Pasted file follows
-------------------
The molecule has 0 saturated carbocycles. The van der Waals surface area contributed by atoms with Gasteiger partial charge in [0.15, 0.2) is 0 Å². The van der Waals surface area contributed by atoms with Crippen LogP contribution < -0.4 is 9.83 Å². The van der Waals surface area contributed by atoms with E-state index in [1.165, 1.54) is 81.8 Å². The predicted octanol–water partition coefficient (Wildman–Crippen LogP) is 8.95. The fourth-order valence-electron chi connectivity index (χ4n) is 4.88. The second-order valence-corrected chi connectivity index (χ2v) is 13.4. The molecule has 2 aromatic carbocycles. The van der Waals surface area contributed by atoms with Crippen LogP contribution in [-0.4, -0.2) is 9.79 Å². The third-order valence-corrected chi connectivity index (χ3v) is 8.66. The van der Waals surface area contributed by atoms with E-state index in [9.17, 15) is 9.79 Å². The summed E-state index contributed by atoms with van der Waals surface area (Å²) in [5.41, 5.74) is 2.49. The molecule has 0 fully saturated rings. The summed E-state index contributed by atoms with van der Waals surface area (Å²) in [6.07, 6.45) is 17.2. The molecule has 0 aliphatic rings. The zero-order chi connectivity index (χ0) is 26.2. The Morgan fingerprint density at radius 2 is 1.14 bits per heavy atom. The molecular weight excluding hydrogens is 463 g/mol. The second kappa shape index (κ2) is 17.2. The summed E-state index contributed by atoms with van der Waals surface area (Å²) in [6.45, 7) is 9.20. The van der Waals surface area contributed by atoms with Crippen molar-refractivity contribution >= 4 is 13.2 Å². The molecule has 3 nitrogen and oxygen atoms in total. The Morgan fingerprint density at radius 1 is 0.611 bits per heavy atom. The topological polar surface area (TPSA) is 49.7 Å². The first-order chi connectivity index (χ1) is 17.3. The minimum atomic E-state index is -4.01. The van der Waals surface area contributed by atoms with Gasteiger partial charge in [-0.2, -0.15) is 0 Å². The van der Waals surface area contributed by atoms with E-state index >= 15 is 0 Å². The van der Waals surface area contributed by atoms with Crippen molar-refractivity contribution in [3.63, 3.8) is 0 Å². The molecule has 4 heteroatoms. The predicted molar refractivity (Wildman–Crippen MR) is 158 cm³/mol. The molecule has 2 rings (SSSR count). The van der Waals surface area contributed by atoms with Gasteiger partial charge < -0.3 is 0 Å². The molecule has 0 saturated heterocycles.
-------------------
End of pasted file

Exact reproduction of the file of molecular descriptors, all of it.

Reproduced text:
The molecule has 0 saturated carbocycles. The van der Waals surface area contributed by atoms with Gasteiger partial charge in [0.15, 0.2) is 0 Å². The van der Waals surface area contributed by atoms with Crippen LogP contribution < -0.4 is 9.83 Å². The van der Waals surface area contributed by atoms with E-state index in [1.165, 1.54) is 81.8 Å². The predicted octanol–water partition coefficient (Wildman–Crippen LogP) is 8.95. The fourth-order valence-electron chi connectivity index (χ4n) is 4.88. The second-order valence-corrected chi connectivity index (χ2v) is 13.4. The molecule has 2 aromatic carbocycles. The van der Waals surface area contributed by atoms with Crippen LogP contribution in [-0.4, -0.2) is 9.79 Å². The third-order valence-corrected chi connectivity index (χ3v) is 8.66. The van der Waals surface area contributed by atoms with E-state index in [9.17, 15) is 9.79 Å². The summed E-state index contributed by atoms with van der Waals surface area (Å²) in [5.41, 5.74) is 2.49. The molecule has 0 fully saturated rings. The summed E-state index contributed by atoms with van der Waals surface area (Å²) in [6.07, 6.45) is 17.2. The molecule has 0 aliphatic rings. The zero-order chi connectivity index (χ0) is 26.2. The Morgan fingerprint density at radius 2 is 1.14 bits per heavy atom. The molecular weight excluding hydrogens is 463 g/mol. The second kappa shape index (κ2) is 17.2. The summed E-state index contributed by atoms with van der Waals surface area (Å²) in [6.45, 7) is 9.20. The van der Waals surface area contributed by atoms with Crippen molar-refractivity contribution >= 4 is 13.2 Å². The molecule has 3 nitrogen and oxygen atoms in total. The Morgan fingerprint density at radius 1 is 0.611 bits per heavy atom. The topological polar surface area (TPSA) is 49.7 Å². The first-order chi connectivity index (χ1) is 17.3. The minimum atomic E-state index is -4.01. The van der Waals surface area contributed by atoms with Gasteiger partial charge in [-0.2, -0.15) is 0 Å². The van der Waals surface area contributed by atoms with E-state index >= 15 is 0 Å². The van der Waals surface area contributed by atoms with Crippen molar-refractivity contribution in [3.63, 3.8) is 0 Å². The molecule has 4 heteroatoms. The predicted molar refractivity (Wildman–Crippen MR) is 158 cm³/mol. The molecule has 2 rings (SSSR count). The van der Waals surface area contributed by atoms with Gasteiger partial charge < -0.3 is 0 Å². The molecule has 0 saturated heterocycles.